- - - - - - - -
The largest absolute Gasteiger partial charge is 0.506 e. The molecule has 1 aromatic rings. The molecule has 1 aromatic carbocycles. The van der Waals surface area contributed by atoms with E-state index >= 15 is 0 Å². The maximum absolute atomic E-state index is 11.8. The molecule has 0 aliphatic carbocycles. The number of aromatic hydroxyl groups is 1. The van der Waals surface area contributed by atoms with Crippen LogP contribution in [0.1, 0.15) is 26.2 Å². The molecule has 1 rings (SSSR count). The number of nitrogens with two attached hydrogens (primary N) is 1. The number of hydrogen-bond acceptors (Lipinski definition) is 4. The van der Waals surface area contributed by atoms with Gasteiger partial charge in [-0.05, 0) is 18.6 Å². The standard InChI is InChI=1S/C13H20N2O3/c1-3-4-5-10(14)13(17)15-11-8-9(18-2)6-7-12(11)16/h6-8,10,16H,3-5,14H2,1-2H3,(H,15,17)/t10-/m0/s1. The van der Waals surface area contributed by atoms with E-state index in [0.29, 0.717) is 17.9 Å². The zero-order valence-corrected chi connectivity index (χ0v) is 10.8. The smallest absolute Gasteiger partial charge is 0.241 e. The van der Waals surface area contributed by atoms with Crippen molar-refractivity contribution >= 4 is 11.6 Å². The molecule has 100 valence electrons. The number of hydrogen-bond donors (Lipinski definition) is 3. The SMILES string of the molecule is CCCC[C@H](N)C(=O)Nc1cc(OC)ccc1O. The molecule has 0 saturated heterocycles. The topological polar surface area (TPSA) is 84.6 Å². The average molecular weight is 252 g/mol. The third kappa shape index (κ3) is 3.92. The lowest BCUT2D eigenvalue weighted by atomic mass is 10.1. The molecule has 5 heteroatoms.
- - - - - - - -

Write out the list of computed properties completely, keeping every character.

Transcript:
The largest absolute Gasteiger partial charge is 0.506 e. The molecule has 1 aromatic rings. The molecule has 1 aromatic carbocycles. The van der Waals surface area contributed by atoms with E-state index >= 15 is 0 Å². The maximum absolute atomic E-state index is 11.8. The molecule has 0 aliphatic carbocycles. The number of aromatic hydroxyl groups is 1. The van der Waals surface area contributed by atoms with Crippen LogP contribution in [0.1, 0.15) is 26.2 Å². The molecule has 1 rings (SSSR count). The number of nitrogens with two attached hydrogens (primary N) is 1. The number of hydrogen-bond acceptors (Lipinski definition) is 4. The van der Waals surface area contributed by atoms with Gasteiger partial charge in [-0.05, 0) is 18.6 Å². The standard InChI is InChI=1S/C13H20N2O3/c1-3-4-5-10(14)13(17)15-11-8-9(18-2)6-7-12(11)16/h6-8,10,16H,3-5,14H2,1-2H3,(H,15,17)/t10-/m0/s1. The van der Waals surface area contributed by atoms with E-state index in [0.29, 0.717) is 17.9 Å². The zero-order valence-corrected chi connectivity index (χ0v) is 10.8. The smallest absolute Gasteiger partial charge is 0.241 e. The van der Waals surface area contributed by atoms with Crippen molar-refractivity contribution >= 4 is 11.6 Å². The molecule has 100 valence electrons. The number of hydrogen-bond donors (Lipinski definition) is 3. The SMILES string of the molecule is CCCC[C@H](N)C(=O)Nc1cc(OC)ccc1O. The molecule has 0 saturated heterocycles. The topological polar surface area (TPSA) is 84.6 Å². The average molecular weight is 252 g/mol. The third kappa shape index (κ3) is 3.92. The lowest BCUT2D eigenvalue weighted by atomic mass is 10.1. The molecule has 5 heteroatoms.